After the Eagles traded Donovan McNabb to the Washington Redskins, sports economist David Berri questioned whether race played a role in their decision. In his book Stumbling on Wins, Berri illustrated that race matters in the NFL. NFL teams have repeatedly valued black quarterbacks less than white quarterbacks.
In an odd twist, it seems the Eagles exploited the same behavior they previously exhibited to stock talent at the quarterback position. A year after trading McNabb, the Eagles traded his white replacement, Kevin Kolb, to the Arizona Cardinals for Dominique Rodgers-Cromartie and a second round pick. They then signed Vince Young to be Michael Vick’s backup.
What happened next was predictable.
The Cardinals signed Kolb to a new contract reportedly worth $63 million. This is despite the fact he ranked 42nd (out of 48 quarterbacks) in Wins Produced per 100 plays (WP100), 34th in QB rating and only started seven games in his NFL career.
The Eagles signed Young to a one-year deal reportedly worth up to $5.5 million, despite the fact he ranked 14th in WP100, 5th in QB rating, started 47 games in his NFL career and made two pro bowl appearances. For the complete 2010 quarterback rankings by wins produced, see this post.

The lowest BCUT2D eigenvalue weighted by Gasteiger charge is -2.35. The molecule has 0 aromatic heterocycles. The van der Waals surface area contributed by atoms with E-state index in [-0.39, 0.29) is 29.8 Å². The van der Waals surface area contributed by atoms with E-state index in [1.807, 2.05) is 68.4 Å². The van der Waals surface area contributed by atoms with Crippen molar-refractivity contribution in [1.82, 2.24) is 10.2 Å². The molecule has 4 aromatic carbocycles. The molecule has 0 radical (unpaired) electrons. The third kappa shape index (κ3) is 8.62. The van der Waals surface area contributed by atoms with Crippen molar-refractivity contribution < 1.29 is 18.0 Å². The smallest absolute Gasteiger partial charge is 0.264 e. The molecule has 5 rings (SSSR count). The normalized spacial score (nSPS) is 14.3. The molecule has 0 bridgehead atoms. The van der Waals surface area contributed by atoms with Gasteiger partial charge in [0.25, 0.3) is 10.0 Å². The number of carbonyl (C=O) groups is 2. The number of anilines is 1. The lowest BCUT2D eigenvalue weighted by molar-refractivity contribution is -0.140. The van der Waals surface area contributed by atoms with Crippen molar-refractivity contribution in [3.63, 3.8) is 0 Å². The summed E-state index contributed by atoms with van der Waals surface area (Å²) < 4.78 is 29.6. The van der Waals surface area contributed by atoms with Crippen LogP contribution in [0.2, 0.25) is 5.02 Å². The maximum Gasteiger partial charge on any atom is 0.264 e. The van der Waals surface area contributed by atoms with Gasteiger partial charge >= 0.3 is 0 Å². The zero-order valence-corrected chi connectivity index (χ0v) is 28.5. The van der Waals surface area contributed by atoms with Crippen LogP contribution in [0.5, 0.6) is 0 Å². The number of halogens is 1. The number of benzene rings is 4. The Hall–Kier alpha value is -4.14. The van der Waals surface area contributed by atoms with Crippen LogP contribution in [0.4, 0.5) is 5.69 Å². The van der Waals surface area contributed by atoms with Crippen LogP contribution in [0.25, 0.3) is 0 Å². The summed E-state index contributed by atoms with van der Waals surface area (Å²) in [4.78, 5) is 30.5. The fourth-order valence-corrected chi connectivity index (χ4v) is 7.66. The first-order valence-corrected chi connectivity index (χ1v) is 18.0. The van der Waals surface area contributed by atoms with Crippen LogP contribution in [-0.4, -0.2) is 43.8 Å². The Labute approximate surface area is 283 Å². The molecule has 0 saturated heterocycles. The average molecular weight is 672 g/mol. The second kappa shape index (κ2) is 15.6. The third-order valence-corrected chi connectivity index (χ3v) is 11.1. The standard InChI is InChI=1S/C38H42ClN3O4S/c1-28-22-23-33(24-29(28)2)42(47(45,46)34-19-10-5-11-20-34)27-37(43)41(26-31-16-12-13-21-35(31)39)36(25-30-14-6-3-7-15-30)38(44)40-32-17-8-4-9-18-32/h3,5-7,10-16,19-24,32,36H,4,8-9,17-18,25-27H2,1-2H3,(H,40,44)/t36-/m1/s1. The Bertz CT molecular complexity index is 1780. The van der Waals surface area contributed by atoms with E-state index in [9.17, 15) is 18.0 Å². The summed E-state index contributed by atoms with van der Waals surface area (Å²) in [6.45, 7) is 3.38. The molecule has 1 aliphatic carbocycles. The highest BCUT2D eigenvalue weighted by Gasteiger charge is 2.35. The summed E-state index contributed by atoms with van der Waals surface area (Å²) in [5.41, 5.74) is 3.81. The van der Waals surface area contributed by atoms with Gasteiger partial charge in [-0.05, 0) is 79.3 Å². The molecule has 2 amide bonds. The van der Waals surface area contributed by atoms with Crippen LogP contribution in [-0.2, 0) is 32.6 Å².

Vick ranked fifth in WP100 last season and missed four games. The Eagles appear to have two top quarterbacks for the 2011 season with Young as his backup. Before labeling the Eagles quarterbacks a dream team, however, one of the points illustrated in Berri’s book, The Wages of Wins, should be remembered—NFL quarterbacks tend to be inconsistent from one season to the next. Vick and Young may not repeat their high level of performance in 2011.
If Vick and Young do maintain a high level of performance in 2011, then the Eagles just may stumble upon some wins by exploiting the NFL’s views on black and white quarterbacks. How ironic would that be for the City of Brotherly Love?
This article was originally posted for the Wages of Wins Journal